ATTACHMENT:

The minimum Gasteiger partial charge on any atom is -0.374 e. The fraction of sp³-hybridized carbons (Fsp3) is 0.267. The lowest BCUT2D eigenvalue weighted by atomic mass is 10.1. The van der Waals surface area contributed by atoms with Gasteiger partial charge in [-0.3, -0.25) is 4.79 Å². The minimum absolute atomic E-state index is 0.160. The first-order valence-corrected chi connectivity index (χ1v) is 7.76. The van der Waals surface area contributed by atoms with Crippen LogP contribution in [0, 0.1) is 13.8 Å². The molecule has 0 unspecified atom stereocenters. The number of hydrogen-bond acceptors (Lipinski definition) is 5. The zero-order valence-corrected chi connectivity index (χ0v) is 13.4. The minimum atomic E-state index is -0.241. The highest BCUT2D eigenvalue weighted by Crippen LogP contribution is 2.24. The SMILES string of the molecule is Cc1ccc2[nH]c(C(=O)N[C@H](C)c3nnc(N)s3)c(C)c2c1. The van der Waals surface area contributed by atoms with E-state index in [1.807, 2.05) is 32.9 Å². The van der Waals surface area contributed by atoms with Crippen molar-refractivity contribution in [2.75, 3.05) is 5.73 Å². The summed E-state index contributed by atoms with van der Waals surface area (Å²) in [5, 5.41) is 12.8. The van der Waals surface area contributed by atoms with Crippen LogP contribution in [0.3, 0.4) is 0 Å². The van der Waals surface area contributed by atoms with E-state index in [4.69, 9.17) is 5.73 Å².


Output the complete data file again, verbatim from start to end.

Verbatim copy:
The minimum Gasteiger partial charge on any atom is -0.374 e. The fraction of sp³-hybridized carbons (Fsp3) is 0.267. The lowest BCUT2D eigenvalue weighted by atomic mass is 10.1. The van der Waals surface area contributed by atoms with Gasteiger partial charge in [-0.3, -0.25) is 4.79 Å². The minimum absolute atomic E-state index is 0.160. The first-order valence-corrected chi connectivity index (χ1v) is 7.76. The van der Waals surface area contributed by atoms with Crippen LogP contribution in [0, 0.1) is 13.8 Å². The molecule has 0 unspecified atom stereocenters. The number of hydrogen-bond acceptors (Lipinski definition) is 5. The zero-order valence-corrected chi connectivity index (χ0v) is 13.4. The minimum atomic E-state index is -0.241. The highest BCUT2D eigenvalue weighted by Crippen LogP contribution is 2.24. The SMILES string of the molecule is Cc1ccc2[nH]c(C(=O)N[C@H](C)c3nnc(N)s3)c(C)c2c1. The van der Waals surface area contributed by atoms with E-state index in [1.807, 2.05) is 32.9 Å². The van der Waals surface area contributed by atoms with Crippen molar-refractivity contribution in [2.75, 3.05) is 5.73 Å². The summed E-state index contributed by atoms with van der Waals surface area (Å²) in [5, 5.41) is 12.8. The van der Waals surface area contributed by atoms with Crippen LogP contribution in [0.3, 0.4) is 0 Å². The van der Waals surface area contributed by atoms with E-state index in [4.69, 9.17) is 5.73 Å².